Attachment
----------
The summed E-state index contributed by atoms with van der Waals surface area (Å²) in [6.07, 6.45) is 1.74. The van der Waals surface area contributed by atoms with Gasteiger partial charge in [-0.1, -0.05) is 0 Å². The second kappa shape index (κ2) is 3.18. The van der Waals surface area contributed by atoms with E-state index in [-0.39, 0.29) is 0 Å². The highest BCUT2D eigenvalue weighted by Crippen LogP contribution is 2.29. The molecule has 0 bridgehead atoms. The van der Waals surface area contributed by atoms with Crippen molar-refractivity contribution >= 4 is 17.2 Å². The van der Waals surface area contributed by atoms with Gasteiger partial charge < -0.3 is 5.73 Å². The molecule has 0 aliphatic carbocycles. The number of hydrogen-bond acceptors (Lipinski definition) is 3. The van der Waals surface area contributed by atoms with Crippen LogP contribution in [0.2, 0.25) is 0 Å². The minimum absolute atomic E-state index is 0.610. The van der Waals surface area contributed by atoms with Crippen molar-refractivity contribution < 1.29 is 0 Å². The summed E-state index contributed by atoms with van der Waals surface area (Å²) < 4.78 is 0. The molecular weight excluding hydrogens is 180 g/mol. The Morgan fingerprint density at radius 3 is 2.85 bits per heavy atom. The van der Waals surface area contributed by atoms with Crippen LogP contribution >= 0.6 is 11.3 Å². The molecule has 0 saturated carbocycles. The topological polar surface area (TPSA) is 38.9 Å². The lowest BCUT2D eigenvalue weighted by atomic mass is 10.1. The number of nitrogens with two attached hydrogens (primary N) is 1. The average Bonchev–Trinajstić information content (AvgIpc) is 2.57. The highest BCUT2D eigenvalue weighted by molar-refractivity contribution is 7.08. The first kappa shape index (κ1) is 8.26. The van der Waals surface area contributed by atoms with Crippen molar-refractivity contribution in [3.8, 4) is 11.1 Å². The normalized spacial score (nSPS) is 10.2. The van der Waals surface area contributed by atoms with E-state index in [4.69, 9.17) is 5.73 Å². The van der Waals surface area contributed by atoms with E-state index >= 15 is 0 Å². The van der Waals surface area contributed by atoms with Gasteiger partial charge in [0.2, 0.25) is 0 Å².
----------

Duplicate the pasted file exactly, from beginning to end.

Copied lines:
The summed E-state index contributed by atoms with van der Waals surface area (Å²) in [6.07, 6.45) is 1.74. The van der Waals surface area contributed by atoms with Gasteiger partial charge in [-0.1, -0.05) is 0 Å². The second kappa shape index (κ2) is 3.18. The van der Waals surface area contributed by atoms with E-state index in [-0.39, 0.29) is 0 Å². The highest BCUT2D eigenvalue weighted by Crippen LogP contribution is 2.29. The molecule has 0 bridgehead atoms. The van der Waals surface area contributed by atoms with Crippen molar-refractivity contribution >= 4 is 17.2 Å². The van der Waals surface area contributed by atoms with Gasteiger partial charge < -0.3 is 5.73 Å². The molecule has 0 aliphatic carbocycles. The number of hydrogen-bond acceptors (Lipinski definition) is 3. The van der Waals surface area contributed by atoms with Crippen LogP contribution in [0.2, 0.25) is 0 Å². The minimum absolute atomic E-state index is 0.610. The van der Waals surface area contributed by atoms with Crippen molar-refractivity contribution < 1.29 is 0 Å². The summed E-state index contributed by atoms with van der Waals surface area (Å²) < 4.78 is 0. The molecular weight excluding hydrogens is 180 g/mol. The Morgan fingerprint density at radius 3 is 2.85 bits per heavy atom. The van der Waals surface area contributed by atoms with Crippen LogP contribution >= 0.6 is 11.3 Å². The molecule has 0 saturated carbocycles. The topological polar surface area (TPSA) is 38.9 Å². The lowest BCUT2D eigenvalue weighted by atomic mass is 10.1. The number of nitrogens with two attached hydrogens (primary N) is 1. The average Bonchev–Trinajstić information content (AvgIpc) is 2.57. The highest BCUT2D eigenvalue weighted by molar-refractivity contribution is 7.08. The first kappa shape index (κ1) is 8.26. The van der Waals surface area contributed by atoms with Crippen molar-refractivity contribution in [3.8, 4) is 11.1 Å². The normalized spacial score (nSPS) is 10.2. The van der Waals surface area contributed by atoms with E-state index in [4.69, 9.17) is 5.73 Å². The van der Waals surface area contributed by atoms with E-state index >= 15 is 0 Å². The van der Waals surface area contributed by atoms with Gasteiger partial charge in [0.2, 0.25) is 0 Å².